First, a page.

Amazing Atlantic Piece, How America Lost Its Mind.
August 8, 2017
I've always liked postmodern-style of thinking, but now I'm wondering how damaging it may have been.
Here's the problem: there are two levels of knowing. There's objective facts - not perfectly knowable, but close enough for many, many purposes. This is the lower level where science lives. Then there's the interpretation of those facts, and the search for meaning. That's where philosophy and religion lives, on top of that. That's where "should" and "purpose" come from and where we have to construct our moral discernment.
These two layers have been squashed together. In America, I blame fundamentalism. For a while, during the times of the Enlightenment, after the Scientific Revolution, Christian belief hitched its wagon to scientific finding. Those two layers seemed compatible. But as the base level started to pull away from simplistic, literal readings of the holy texts on the layer above it, fundamentalism doubled down, and started letting the upper level of meaning leach down and bleach out the level of simple facts. Or I guess we could say: before that time, the layer of facts was relatively flatter - there was less proof of it, fewer spikes, less ways where the obscure science facts mattered in day to day life. But it got spikier, and rather than moving on up, fundamentalist belief keeps trying to wash the spikes out. Hence, museums with Noah hanging out with dinosaurs and crap like that.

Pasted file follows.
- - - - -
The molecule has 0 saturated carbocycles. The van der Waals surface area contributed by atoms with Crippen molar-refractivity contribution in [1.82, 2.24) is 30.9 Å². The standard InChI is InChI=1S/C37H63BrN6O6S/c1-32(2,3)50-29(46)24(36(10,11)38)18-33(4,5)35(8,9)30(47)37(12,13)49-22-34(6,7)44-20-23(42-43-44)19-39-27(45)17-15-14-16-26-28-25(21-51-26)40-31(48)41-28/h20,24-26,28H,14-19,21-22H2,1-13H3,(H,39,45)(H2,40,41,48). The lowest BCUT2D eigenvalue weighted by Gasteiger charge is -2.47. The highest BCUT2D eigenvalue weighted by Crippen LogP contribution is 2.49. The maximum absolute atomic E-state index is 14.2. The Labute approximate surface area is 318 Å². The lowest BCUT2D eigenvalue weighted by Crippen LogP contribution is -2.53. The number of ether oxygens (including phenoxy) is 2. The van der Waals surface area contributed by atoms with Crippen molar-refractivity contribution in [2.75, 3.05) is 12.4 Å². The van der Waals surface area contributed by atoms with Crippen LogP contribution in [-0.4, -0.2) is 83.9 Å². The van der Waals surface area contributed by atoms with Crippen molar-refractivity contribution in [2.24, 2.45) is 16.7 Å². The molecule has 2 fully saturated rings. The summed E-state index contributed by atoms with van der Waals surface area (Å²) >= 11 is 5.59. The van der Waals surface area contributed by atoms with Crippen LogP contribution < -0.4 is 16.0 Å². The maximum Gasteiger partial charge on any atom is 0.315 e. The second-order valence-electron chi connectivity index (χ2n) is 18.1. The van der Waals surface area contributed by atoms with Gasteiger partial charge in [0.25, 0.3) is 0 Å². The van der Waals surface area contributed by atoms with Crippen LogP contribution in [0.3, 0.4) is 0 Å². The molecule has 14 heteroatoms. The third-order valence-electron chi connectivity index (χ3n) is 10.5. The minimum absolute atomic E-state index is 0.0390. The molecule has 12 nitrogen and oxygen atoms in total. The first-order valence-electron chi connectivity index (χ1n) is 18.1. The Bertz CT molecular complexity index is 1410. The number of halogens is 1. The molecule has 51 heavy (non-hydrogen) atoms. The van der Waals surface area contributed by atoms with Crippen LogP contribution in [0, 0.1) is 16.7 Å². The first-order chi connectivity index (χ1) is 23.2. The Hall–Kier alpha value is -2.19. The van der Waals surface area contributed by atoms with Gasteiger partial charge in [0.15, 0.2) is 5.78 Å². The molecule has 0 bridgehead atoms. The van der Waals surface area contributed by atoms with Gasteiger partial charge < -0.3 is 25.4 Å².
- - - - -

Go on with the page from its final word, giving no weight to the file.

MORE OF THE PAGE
I feel - and I may be misleading myself - I'm better than average at separating those levels. Or maybe I just emphasize the lower level too much. The weird side effect is I'm kind of less judge-y than most people I know (except on epistemological matters, i.e. the study of those two levels, where I can be either judge-y or condescending as hell). But when it comes to things of life style? I really don't judge, except final results. If it's "working for you", great! I only have the right to judge whatever you want once I have empirical evidence that yeah, you've made choices that have led to results that could objectively be read as suboptimal by most reasonable interpretations. (I do feel I have a very strong submission to that lower level of basic facts, to the extent that I will rarely state even the evidence of my own sense without a protective "I think..." or "it seems like..." It's partially a form of egoism - heaven or something forfend I ever be subject to being wrong! )
I do think if people made a clearer divide between those two levels, the world would be a better place. "FAKE NEWS" should be even more of a thing than it is.
The biggest problem of fundamentalism is that it says "our simplified model of the universe is sufficient, and if you have any further questions you should dig deeper into the model". At least science (which might not be free of its own type of fundies, but still) encourages people to look out in the objective world to make the model better.
"The cat is trying to open the door on the hinge side. I laugh, then realize that I make the same mistake with people, ideas, and doors, too."
--New Yorker cartoon (circa 1997)
A rather thorough look into what's wrong with "Ready Player One". As always if you want a great sci-fi read with a tinge of 80s/90s era videogamery (in the most alien way possible) try Constellation Games by Leonard Richardson
Hubris (n) 1.excessive pride or self-confidence. 2. (in Greek tragedy) excessive pride toward or defiance of the gods, leading to nemesis.